Tips for Both Motorists and Bike Riders to Keep Each Other Safe

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Tips for Both Motorists and Bike Riders to Keep Each Other Safe

Synopsis

  • 2018 reports by the Governors Highway Safety Association show that while the overall number of bicycle accidents in the country is declining, the number of bike accidents which result in rider fatalities is on the rise.
  • The most common collision between a passenger vehicle and bicycle typically occurs when a car is exiting a parking lot or driveway and pulls out directly into the path of a rider.
  • Bikes should be treated as other road vehicles, but that also means cyclists have to follow the rules of the road, just like car and truck drivers.
  • Some of the most common accident related injuries for bicyclists include broken legs, fractured bones, head and neck injuries, nerve damage, paralysis and painful injuries to the face and jaw which require invasive and expensive surgeries to repair.

Motorists and Bike Riders Share Responsibility to Keep Each Other Safe

Bicycles can travel at relatively high speeds and are not always noticed by other motorists. This situation leaves bike riders exposed to a multitude of crash injury risks over those who travel in enclosed passenger vehicles. In 2017, the Governors Highway Safety Association (GHSA) reported 783 cyclists killed in the U.S., 85 percent of who were male with an average age of 45. And while the number of accidents may have decreased, an increase in fatalities and related severe injuries including broken legs, head and neck injuries, paralysis and other painful injuries were noted.

Whether you and your family members are planning to ride a bicycle for exercise, a commute to work or for pure enjoyment, its necessary to practice safe riding, treat your bikes like a motor vehicle and understand the rules of the road. Likewise, drivers of passenger vehicles need to hold responsibility for keeping cyclists safe as most bicycle rider fatalities occur when the driver of a car or truck is distracted or driving haphazardly and pulls out directly into the path of a rider.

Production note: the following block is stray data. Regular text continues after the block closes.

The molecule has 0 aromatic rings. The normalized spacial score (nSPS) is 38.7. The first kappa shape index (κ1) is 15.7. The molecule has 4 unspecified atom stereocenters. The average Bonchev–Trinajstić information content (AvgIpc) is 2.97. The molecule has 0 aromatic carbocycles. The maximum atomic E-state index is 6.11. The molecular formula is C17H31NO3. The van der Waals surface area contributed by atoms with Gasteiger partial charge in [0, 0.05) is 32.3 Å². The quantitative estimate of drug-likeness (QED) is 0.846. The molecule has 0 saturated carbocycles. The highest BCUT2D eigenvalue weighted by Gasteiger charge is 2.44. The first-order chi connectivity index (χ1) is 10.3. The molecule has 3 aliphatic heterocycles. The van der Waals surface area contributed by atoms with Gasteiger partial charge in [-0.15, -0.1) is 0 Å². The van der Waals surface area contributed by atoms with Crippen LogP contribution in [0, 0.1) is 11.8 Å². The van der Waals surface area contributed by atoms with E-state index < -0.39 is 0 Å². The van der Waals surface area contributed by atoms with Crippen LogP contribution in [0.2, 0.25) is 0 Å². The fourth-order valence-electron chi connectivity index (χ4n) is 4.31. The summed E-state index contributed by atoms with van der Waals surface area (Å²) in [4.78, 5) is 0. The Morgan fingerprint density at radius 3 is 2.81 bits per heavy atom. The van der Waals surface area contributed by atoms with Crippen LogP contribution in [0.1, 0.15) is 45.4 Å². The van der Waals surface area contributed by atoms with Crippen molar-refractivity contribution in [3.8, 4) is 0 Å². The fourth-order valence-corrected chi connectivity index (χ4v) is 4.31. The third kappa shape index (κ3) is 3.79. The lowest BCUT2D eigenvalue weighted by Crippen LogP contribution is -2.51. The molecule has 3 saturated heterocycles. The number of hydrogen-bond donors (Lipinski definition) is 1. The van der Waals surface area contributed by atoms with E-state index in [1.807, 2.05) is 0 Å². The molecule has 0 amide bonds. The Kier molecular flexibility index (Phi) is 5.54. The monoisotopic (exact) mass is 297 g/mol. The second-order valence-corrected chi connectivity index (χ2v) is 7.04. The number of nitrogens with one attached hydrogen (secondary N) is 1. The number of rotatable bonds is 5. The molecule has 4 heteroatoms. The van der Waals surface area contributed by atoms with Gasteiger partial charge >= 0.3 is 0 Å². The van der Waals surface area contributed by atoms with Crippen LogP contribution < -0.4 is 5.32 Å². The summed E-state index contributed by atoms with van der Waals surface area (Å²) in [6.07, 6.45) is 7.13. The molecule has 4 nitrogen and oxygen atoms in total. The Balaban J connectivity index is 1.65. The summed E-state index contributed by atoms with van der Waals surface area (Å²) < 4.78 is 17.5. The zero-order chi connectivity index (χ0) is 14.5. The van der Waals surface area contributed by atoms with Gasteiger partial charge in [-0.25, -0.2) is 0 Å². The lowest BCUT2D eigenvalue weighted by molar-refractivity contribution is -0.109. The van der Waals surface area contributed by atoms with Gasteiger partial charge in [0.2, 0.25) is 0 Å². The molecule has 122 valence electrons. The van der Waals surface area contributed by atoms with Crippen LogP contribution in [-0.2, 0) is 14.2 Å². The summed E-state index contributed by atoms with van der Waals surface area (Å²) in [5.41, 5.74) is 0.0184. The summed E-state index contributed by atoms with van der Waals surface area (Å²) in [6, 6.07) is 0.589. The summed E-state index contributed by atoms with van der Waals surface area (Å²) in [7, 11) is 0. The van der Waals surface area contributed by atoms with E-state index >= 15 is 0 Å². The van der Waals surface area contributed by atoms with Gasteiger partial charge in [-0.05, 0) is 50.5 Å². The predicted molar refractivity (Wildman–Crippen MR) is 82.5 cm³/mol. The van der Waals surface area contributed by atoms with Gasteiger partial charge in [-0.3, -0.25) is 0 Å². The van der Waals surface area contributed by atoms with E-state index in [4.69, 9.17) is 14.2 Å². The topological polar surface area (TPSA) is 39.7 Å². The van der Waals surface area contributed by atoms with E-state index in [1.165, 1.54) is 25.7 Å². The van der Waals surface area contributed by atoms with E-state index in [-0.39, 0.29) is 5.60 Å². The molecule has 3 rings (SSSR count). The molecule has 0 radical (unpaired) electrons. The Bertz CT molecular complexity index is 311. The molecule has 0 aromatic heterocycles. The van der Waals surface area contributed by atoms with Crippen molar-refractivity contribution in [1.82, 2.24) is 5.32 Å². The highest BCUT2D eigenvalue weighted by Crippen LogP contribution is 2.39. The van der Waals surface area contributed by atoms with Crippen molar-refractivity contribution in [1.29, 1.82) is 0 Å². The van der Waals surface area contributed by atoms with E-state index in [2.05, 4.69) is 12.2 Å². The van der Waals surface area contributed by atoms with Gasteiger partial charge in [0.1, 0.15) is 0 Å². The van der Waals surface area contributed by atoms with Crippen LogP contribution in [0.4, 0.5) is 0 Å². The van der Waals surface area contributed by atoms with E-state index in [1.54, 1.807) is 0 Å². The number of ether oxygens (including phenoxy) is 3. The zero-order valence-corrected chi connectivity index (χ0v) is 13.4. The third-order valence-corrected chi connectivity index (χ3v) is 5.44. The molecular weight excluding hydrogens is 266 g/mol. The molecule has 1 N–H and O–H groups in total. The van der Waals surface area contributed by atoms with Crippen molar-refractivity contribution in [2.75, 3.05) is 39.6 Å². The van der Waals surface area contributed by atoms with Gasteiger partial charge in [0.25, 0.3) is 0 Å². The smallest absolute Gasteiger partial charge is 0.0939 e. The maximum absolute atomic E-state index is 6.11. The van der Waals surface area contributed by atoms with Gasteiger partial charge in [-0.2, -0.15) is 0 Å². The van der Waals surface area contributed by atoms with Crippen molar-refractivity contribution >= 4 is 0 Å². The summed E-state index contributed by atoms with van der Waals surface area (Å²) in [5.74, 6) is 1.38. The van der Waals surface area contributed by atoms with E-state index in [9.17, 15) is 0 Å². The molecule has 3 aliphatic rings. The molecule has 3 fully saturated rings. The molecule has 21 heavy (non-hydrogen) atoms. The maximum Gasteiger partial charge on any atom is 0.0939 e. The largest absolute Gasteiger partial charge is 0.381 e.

bike vs. car accidents

Rules for Motorists Concerning Bicycles

Since motor vehicles and bicycles are both lawfully considered “vehicles,” these rules outlined in the Kentucky Drivers Manual do apply to motorists as well as to bicyclists regarding their actions and choices on the road.

Motorists MUST:

  • Share the road with bicyclists.
  • Before passing a cyclist:
  • Look to see if there is something in the right lane (debris, parked cars, drainage grates, etc.) that might cause the cyclist to divert their course to the left.
  • Pass only when you can allow at least three feet between yourself (as measured from the extent of your rear-view mirrors) and the cyclist.
  • Return to your lane only when completely clear of the cyclist.
  • If you turn right after passing a cyclist, only do so if you leave enough room that his forward path is not obstructed.
  • When opening your car door, look for bikes in your rear-view mirror.

The accident injury legal team at Rhoads & Rhoads also took some time to gather five strategies to reduce your chance of a collision with a cyclist in Kentucky in another blog post here.

Bike Riding Safety Tips and Kentucky Rider Regulations

If riders took consideration of these simple safety precautions from the National Highway Traffic Safety Administration (NHTSA), many bike-related crashes, life-long injuries and fatalities could be prevented.

  • Ride Predictable. Ride in a straight line, not in and out of cars. Signal your moves to others.